this a three or four team race.

Indians 8, White Sox 4: Cleveland has won 12 of 18. I guess they
should have ejected the core earlier. Jamey Carroll — Jamey Carroll?!
— went 2-5 with a double, a homer and three RBI.

Tim Lincecum to hold long-awaited showcase on Friday

SAN FRANCISCO, CA - JUNE 16:  Tim Lincecum #55 of the San Francisco Giants pitches against the Seattle Mariners during the game at AT&T Park on Tuesday, June 16, 2015 in San Francisco, California. (Photo by Brad Mangin/MLB Photos via Getty Images)
Brad Mangin/MLB Photos via Getty Images
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At long last, the Tim Lincecum showcase has an official date: this Friday, May 6 in Scottsdale, according to CSN Bay Area’s Alex Pavlovic (citing a report from MLB Network’s Jon Heyman). Lincecum, still a free agent, has been allowed to throw at the Giants’ facility in Arizona.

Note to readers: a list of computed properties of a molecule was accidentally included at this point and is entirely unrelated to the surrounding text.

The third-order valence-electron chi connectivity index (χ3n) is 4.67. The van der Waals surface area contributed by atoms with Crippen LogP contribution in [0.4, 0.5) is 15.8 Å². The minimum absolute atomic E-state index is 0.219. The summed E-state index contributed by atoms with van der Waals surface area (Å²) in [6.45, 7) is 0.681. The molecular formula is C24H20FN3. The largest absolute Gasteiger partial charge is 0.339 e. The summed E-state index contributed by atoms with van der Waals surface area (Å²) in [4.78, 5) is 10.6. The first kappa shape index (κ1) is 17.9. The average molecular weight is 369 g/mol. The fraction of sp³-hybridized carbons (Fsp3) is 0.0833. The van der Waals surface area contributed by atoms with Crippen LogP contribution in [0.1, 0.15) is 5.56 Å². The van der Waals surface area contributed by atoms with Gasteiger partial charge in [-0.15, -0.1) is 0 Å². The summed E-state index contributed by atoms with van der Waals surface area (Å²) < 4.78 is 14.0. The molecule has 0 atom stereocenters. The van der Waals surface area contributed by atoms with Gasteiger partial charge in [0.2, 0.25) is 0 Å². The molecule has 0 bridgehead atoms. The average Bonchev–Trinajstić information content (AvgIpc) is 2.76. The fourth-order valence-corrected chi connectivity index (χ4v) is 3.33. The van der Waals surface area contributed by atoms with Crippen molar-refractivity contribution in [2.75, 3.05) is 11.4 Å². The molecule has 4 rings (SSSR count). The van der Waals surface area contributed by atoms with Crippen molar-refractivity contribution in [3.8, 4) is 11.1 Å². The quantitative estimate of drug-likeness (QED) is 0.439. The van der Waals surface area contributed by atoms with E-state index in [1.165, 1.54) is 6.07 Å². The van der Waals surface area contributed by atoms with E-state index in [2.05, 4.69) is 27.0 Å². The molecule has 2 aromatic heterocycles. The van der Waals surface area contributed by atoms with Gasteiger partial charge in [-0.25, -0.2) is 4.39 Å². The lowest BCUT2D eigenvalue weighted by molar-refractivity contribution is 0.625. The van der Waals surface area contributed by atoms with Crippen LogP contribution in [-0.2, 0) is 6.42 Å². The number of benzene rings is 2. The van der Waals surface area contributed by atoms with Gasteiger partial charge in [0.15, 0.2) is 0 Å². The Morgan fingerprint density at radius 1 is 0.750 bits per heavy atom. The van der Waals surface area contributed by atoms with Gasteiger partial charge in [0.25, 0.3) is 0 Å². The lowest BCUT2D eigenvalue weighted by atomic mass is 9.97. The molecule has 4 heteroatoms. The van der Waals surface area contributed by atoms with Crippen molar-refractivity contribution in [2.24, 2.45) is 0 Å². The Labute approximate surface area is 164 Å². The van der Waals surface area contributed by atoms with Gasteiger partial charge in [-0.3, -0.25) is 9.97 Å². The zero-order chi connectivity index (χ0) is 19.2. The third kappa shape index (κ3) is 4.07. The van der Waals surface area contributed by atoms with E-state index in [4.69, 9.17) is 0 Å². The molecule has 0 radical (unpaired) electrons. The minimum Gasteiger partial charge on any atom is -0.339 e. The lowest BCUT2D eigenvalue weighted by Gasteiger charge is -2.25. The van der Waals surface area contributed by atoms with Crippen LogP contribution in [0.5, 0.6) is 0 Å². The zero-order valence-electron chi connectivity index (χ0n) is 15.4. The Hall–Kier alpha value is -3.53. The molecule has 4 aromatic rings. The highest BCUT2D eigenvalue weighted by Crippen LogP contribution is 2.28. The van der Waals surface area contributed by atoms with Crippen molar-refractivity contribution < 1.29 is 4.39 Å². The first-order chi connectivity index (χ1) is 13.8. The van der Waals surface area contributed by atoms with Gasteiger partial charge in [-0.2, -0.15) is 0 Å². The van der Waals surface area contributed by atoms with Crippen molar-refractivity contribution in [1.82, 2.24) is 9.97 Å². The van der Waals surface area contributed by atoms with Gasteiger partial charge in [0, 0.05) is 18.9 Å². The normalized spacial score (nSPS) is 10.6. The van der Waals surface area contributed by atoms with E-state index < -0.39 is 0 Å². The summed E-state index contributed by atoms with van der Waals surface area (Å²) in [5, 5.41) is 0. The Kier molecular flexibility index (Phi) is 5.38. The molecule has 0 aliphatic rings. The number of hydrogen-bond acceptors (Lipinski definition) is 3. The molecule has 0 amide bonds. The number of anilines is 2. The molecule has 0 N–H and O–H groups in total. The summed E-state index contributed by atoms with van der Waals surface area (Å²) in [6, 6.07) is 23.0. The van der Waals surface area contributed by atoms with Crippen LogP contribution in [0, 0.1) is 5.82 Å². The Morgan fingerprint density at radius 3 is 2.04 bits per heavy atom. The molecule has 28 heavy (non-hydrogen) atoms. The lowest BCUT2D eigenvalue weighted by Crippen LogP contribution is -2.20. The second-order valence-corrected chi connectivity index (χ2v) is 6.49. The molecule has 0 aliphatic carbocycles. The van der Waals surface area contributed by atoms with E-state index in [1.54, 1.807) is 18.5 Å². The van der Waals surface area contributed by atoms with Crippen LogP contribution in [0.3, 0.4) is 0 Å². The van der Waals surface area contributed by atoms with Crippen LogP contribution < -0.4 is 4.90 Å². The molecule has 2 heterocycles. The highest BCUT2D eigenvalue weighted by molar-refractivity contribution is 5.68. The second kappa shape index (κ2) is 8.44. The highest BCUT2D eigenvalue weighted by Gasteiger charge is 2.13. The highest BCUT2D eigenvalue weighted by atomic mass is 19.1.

Lincecum, 31, has reportedly still drawn the interest in at least half the league. San Francisco remains Lincecum’s preferred landing spot, however, per Pavlovic.

The right-hander showed better results in 15 starts last season after three consecutive tough campaigns. He finished the 2015 season with a 4.13 ERA and a 60/38 K/BB ratio in 76 1/3 innings. Given how starting pitching is always in demand, Lincecum should walk away with a handful of offers.

Video: J.J. Hardy collects carom off Manny Machado’s glove, converts the out

A ball hit by Chicago White Sox' Todd Frazier gets by Baltimore Orioles third baseman Manny Machado during the fourth inning of a baseball game, Sunday, May 1, 2016, in Baltimore. Baltimore Orioles shortstop J.J. Hardy, not seen, was able to get the ball and throw it to first to get out Frazier on the play. (AP Photo/Nick Wass)